Night Driving Fears
These Simple Techniques

Do you dislike, or fear, night driving? Do you plan your driving so you can avoid driving at night altogether? Then you're in the right place.

Here you will gain confidence by improving your ability to see around your vehicle and into the night.

This page focuses on driving in the country at night. For tips on driving in urban areas at night, go to driving at night.

Dusk To Dawn Driving In The Country

Don't Be Blinded By The Lights

The most common issue with nighttime driving in the country is dealing with oncoming headlights on those two lane highways. I'm talking here about areas where there are no street lamps for ambient light.

A trick I use, especially when confronted with bright oncoming lights, is to force myself to look to the right shoulder of the road. Often it had a white or yellow line painted on the right side. This allows me to stay right and give opposing traffic lots of space.

Remember you tend to drive in the direction you are looking. The reflex action is to look at oncoming lights. Train yourself to look at the right shoulder of the road.

Full Headlight System On, Please

Make sure that your full headlight system is on, not just your running lights. You may think you have your lights on because you see light from the front of your car. Too often it is just your 'running lights'. On my car the dash lights are not all on when I just have the running lights on.

It also means you have no lights on the back of your car. When night driving in the country, your car will not be seen, until too late, by anyone coming up behind you. Be safe. Know that your full headlight system is on.

Turn all inside lights off. When I drive in dark countryside I will often dim my dash lights which improves my ability to see subtle light variations outside the car.

See In The Dark. Avoid The Deer.

Hitting deer and moose while night driving in Ontario, where I live, is a much too common occurrence. Moose, in particular, are large, heavy animals. In an accident they might be killed but they can destroy your car and even you in the process.

The saying 'frozen like a deer caught in the headlights' is not without merit. I have seen deer on the road in front of me and once they see my headlights, they tend to freeze.

I realize that on unlit country roads I am driving 'beyond my headlights'. What I mean by that is that it will take more distance to stop my car than I can 'see' with my headlights. This is why I have trained myself to look beyond my headlights.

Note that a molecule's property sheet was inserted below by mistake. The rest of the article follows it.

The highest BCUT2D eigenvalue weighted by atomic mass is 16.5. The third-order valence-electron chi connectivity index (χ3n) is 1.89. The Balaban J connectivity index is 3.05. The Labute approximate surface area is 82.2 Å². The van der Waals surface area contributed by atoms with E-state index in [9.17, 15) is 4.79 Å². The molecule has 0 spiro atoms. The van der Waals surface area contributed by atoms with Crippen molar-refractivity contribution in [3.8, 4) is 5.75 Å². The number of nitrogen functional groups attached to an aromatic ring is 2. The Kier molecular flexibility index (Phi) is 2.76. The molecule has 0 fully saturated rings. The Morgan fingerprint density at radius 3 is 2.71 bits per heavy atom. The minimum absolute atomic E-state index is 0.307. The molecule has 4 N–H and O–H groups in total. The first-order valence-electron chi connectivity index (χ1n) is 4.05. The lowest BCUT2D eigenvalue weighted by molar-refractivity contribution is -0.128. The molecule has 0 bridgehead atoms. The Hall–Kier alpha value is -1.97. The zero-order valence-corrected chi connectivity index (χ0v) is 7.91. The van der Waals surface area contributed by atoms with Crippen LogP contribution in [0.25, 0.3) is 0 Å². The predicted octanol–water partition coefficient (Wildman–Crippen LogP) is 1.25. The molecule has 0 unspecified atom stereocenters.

I do this by scanning far ahead. I note any ambient light from the moon, approaching cars in the distance, buildings and other light sources. Then, as I scan, I look for shadows that block that ambient light background, specifically, moving shadows.

I may not know what it is that is moving but by watching the shadow I can figure it out, often before I see it in my headlights. If it is in front of me, I have a lot of time to adjust my speed accordingly.

That is why I was able to slow down and move around the deer that 'froze in my headlights'. I also noted that as soon as I moved to the side it seemed to break their spell and they took off in the direction opposite to the one toward which I had moved. It did not take much of a movement.

* * * * *

Step Into The Deer's 'Shoes'.

Imagine for a moment what approaching headlights directly at you would look like. It would seem that they have no movement at all. They would just be getting bigger and brighter, which would make them mesmerizing.

Consider that the deer may be waiting, with full flight mode on, to see which way this 'predator' chooses to 'attack'. In the instant that any sideways movement is detected, the 'flight mode' takes over and the deer take off in the other direction.

This explanation works for me and along with my scanning techniques has allowed me to avoid numerous night driving accidents with deer, even on a divided highway.

* * * * *

There are some conditions under which this kind of scanning will be difficult or impossible. Storms, winter or summer, are one such condition and should be avoided. Fog can also reduce visibility to zero and should also be avoided. Find more tips on extreme weather conditions here.

New moon nights will greatly reduce your scanning ability though you can adjust if other weather conditions are normal.

Tension Is A Good Thing

You may experience a higher level of tension with night driving, especially in the country. By intentionally focusing on scanning and seeing around you, you will not have time to focus on your discomfort.

When you notice from time to time that you feel tense, stretch your hands out over the wheel, roll your shoulders or take a deep breath. Find what works for you to release the tension and use it frequently.

Remember that you should be experiencing a little tension behind the wheel, especially driving at night. If you were too relaxed you might doze off and that is much more dangerous.

Your vigilance on the road ensures your safety. You can relax when you get to your destination.

As always, drive safe, drive smart and…

Enjoy Your Ride

I 'm done with night driving, James. Back to driving safety tips, please.

I'm finished with night driving. Home to proven driving tips, James.

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